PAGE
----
On Friday, the Times published a brief followup piece that seems to have fallen off the radar screen as quickly as the original article did. I found it this afternoon only because the tireless Peter K. posted the link on the Archives and Archivists listserv over the weekend. In essence, NYU, which was surprised to learn that the foundation and the Rivers family were not in agreement concerning the transfer of the films, informed the foundation that it did not want the films. NYU also instructed the foundation to examine the collection prior to transfer for "similarly problematic material" and urged it to reach a mutually acceptable agreement with Rivers's younger daughter.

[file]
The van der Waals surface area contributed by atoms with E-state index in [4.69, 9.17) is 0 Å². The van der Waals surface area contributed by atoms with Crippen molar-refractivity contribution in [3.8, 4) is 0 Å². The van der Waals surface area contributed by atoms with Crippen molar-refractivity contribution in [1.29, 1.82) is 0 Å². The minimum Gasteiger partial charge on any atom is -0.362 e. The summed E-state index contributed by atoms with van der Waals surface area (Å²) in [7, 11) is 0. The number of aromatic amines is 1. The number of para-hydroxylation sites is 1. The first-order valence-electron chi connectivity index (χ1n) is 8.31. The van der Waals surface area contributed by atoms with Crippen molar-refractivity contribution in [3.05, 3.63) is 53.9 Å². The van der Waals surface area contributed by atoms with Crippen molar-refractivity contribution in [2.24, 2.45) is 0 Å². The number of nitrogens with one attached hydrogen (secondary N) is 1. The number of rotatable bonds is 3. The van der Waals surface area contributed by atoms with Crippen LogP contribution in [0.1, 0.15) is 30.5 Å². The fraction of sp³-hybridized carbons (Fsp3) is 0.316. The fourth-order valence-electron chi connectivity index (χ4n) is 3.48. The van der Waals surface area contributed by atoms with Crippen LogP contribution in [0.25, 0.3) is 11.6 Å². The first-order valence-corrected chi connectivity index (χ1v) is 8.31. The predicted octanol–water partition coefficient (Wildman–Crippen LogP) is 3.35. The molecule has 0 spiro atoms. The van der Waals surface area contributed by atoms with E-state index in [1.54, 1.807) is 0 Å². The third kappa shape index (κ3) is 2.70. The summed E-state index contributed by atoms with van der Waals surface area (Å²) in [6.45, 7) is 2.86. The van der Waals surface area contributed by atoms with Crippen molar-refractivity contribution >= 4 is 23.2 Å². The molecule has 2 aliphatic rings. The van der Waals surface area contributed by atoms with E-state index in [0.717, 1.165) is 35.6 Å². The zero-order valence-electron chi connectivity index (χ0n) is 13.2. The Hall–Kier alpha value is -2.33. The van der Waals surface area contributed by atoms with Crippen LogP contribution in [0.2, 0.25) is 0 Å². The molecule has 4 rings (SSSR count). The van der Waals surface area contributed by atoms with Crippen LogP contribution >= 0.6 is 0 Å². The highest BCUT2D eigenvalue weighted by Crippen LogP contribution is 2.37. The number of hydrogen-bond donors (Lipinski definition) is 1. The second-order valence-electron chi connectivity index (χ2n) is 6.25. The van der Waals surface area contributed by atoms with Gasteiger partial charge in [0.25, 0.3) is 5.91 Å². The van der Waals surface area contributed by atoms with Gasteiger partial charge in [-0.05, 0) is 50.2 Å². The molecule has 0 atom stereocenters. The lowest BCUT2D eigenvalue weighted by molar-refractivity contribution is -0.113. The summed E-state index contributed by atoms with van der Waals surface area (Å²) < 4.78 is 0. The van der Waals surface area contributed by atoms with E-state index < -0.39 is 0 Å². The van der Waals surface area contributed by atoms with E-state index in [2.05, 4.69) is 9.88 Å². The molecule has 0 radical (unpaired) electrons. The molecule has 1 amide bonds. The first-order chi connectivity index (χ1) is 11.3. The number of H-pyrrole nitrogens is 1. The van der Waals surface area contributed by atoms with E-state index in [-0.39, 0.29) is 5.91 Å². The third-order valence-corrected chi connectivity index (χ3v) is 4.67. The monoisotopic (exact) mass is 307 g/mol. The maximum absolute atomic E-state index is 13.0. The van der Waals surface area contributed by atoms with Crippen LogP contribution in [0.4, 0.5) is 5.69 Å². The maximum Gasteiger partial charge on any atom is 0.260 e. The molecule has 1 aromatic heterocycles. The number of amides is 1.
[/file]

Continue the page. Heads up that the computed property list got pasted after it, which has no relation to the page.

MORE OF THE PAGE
The matter of the Rivers films popped into my head as I was doing various things over the weekend, and I have to say I'm glad that NYU has opted against taking them. I was under the impression that NYU was aware of the dispute but wanted a) to ensure that Rivers's artistic career was fully documented and b) to safeguard against having other collections picked apart by relatives, business partners, and others who lack the legal right to control the collections but wish to alter the documentary record nonetheless. However, even if NYU had been aware of the situation, these films really are a special case. As I noted last week, they may be art, but they may also meet the legal definition of child pornography in some states. Moreover, the person who is seeking their return is depicted within them -- in an extensive, intimate, and invasive manner. There's a world of difference between attempting to preserve one's own privacy and trying to obscure the fact that Grandma owned a house of ill repute, that Uncle Leopold bought a judge, or that Dad really should have become a friend of Bill W.